Every October, the Department of Labor’s Occupational Safety and Health Administration releases a preliminary list of the 10 most frequently cited safety and health violations for the fiscal year, compiled from nearly 32,000 inspections of workplaces by federal OSHA staff. One remarkable thing about the list is that it rarely changes. Year after year, thousands of the same on-the-job hazards are cited, any one of which could result in a fatality or severe injury.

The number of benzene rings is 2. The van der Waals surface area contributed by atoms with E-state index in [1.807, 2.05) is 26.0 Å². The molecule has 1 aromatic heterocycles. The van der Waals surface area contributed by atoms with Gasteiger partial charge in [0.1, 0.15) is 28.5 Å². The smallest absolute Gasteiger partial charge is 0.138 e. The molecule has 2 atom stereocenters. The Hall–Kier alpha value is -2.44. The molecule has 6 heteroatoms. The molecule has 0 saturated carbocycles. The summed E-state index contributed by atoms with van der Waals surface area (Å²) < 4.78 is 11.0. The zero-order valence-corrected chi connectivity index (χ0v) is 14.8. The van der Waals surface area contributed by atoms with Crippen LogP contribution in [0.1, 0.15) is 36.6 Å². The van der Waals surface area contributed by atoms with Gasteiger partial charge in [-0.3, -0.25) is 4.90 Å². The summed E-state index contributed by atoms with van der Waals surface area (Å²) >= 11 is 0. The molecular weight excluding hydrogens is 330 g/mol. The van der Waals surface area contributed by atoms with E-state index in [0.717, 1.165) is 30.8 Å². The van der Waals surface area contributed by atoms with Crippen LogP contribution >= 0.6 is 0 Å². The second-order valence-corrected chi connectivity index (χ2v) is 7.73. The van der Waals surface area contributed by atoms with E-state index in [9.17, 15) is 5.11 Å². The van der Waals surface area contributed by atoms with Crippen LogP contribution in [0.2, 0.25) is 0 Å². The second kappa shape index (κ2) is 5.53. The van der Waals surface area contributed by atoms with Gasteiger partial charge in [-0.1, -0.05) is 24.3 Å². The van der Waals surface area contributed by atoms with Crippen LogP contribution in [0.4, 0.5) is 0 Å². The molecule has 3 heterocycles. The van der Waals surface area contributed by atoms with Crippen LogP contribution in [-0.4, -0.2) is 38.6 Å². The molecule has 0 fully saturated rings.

There are a few acts of omission or commission by the management that can get them to jail, i.e., the act is considered criminal in nature. Consider the case where a hoist in the shop is “jumping” (mal-functioning). The technician walks into the office of the Service Manager and informs that the hoist is not working and needs immediate repair. The Service Manager is busy in his every day chores and burdened with mounting expenses for the month, delays the repair of the hoist to the next month. Two weeks later, a car falls off the mal-functioning hoist and the operator employee is killed.